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Mono Basin Area Sage Grouse Need Federal Protection

Feds Determine Bi-State Population "Warranted but Precluded" from Listing

The U.S. Fish and Wildlife Service has determined that the “Bi-State” or Mono Basin area sage grouse population warrants protection under the Endangered Species Act, but that listing them is precluded by higher priorities. The Bi-State sage grouse are large, ground nesting birds that are found in the vicinity of Mono Lake on the border of California and Nevada. The total population of Mono Basin area sage-grouse is estimated at fewer than 5,000 birds and is declining.

“These magnificent birds need Endangered Species Act protection now,” said Michael Connor, California Director for Western Watersheds Project. “Because most of their remaining habitat is public land, listing would force government agencies such as the Forest Service and Bureau of Land Management to better manage these lands to recover the species. Without this added protection the Mona Basin sage grouse will continue to decline”

Mono Basin area sage grouse are a genetically distinct population of greater sage-grouse. Geneticists have noted that Mono Basin area sage grouse have "a unique history of isolation distinct from all other populations" and are "at least as divergent from other populations of the greater sage-grouse as Gunnison sage-grouse are from the greater sage-grouse."

“The Endangered Species Act recognizes the importance of protecting distinct populations if these are important to a species’ evolutionary legacy. The Service has agreed that the Mono Basin area sage grouse fits the bill as a distinct population segment, but has chosen not to list either the Mono basin area population or the greater sage-grouse” said Connor.

Despite the genetic differences, Mono Basin sage grouse have similar appearance, behaviors and habitat requirements as other sage-grouse. As their name indicates, they are dependent on sagebrush for their survival. Unfortunately, like other sage-grouse populations, Mono Basin sage grouse populations have fallen precipitously since the early 1900s. A species that was once described as abundant and was a popular game bird with hunters, it now only exists in small, isolated populations in the region. Sage grouse habitat in the Mono Basin area has been degraded and eliminated by livestock grazing; off-road vehicle use; residential development; pinyon-juniper encroachment; invasive species; wildfire; mining; and the placement and construction of roads, fences and transmission lines.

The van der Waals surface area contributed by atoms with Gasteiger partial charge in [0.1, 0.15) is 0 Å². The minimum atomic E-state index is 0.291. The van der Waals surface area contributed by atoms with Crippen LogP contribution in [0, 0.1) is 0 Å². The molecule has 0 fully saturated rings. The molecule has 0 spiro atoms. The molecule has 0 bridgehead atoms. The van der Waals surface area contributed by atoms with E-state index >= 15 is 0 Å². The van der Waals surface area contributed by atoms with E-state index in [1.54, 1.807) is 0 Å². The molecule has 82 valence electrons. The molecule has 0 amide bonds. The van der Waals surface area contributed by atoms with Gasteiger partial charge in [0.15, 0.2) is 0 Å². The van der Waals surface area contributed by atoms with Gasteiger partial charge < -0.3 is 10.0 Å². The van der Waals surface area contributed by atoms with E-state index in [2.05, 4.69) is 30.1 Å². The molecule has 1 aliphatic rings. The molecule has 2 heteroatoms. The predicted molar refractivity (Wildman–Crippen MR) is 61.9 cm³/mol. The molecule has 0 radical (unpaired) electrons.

“There is a high risk of the grouse disappearing from most of its current range in the Bi-State area,” said Mark Salvo, Director of the Sagebrush Sea Campaign for WildEarth Guardians. “Listing might save the population from extirpation-a ‘warranted but precluded’ determination might not.”

The Stanford Environmental Law Clinic, Sagebrush Sea Campaign, Western Watersheds Project, Center for Biological Diversity, and Christians Caring for Creation petitioned to list the Mono Basin area sage grouse as “threatened” or “endangered” under the Endangered Species Act in 2005. The Fish and Wildlife Service initially issued a negative finding on the petition in December 2006, which conservation organizations challenged in federal court for failure to apply the proper standard of review to the petition. The Service announced a new, positive finding on the listing petition in April 2008 and initiated a full status review to determine whether the subpopulation should be listed under the Endangered Species Act.

The range of Mono Basin area sage-grouse is about 7,000 square miles, an area about one and half times the size of Los Angeles County. They occur in small localized populations within this range, many of which are in danger of extirpation. Research from 2008 found that nest initiation and chick survival were reduced among sage-grouse studied in Mono County, California.

Mono Basin area sage-grouse are threatened by a multitude of factors:

West Nile virus, a disease that is almost always fatal to sage-grouse, is killing Mono Basin area sage grouse in the Bodie Hills.

The Omnibus Public Land Management Act of 2009 released Masonic Mountain, Mormon Meadow, Walford Springs and Granite Mountain wilderness study areas from protection. All of these areas include habitat for Mono Basin area sage grouse, which might now be more difficult to protect from adverse land uses.

Continued management activities on federal public land in threatens the Mono Basin area sage-grouse: livestock grazing is authorized throughout their habitat, which degrades habitat and disturbs nesting sage-grouse; an ill-advised prescribed fire burned sage-grouse habitat on the Forest Service Bridgeport Ranger District; interest in gold mining has increased and the Bureau of Land Management is considering a mining proposal in the Bodie Wilderness Study Area; a sheep grazing operation was inadvertently located on top of a sage-grouse lek, one of the special areas where males strut in the courting season, on a BLM grazing allotment in the Desert Creek area; the Forest Service has failed to draft a new environmental impact statement for livestock grazing on 11 grazing allotments cover more than 410,000 acres in Mineral and Lyon counties after withdrawing the Great Basin South EIS under appeal in 2008.

WildEarth Guardians and Western Watersheds Project are regional conservation organizations with offices throughout the West, including California.


 

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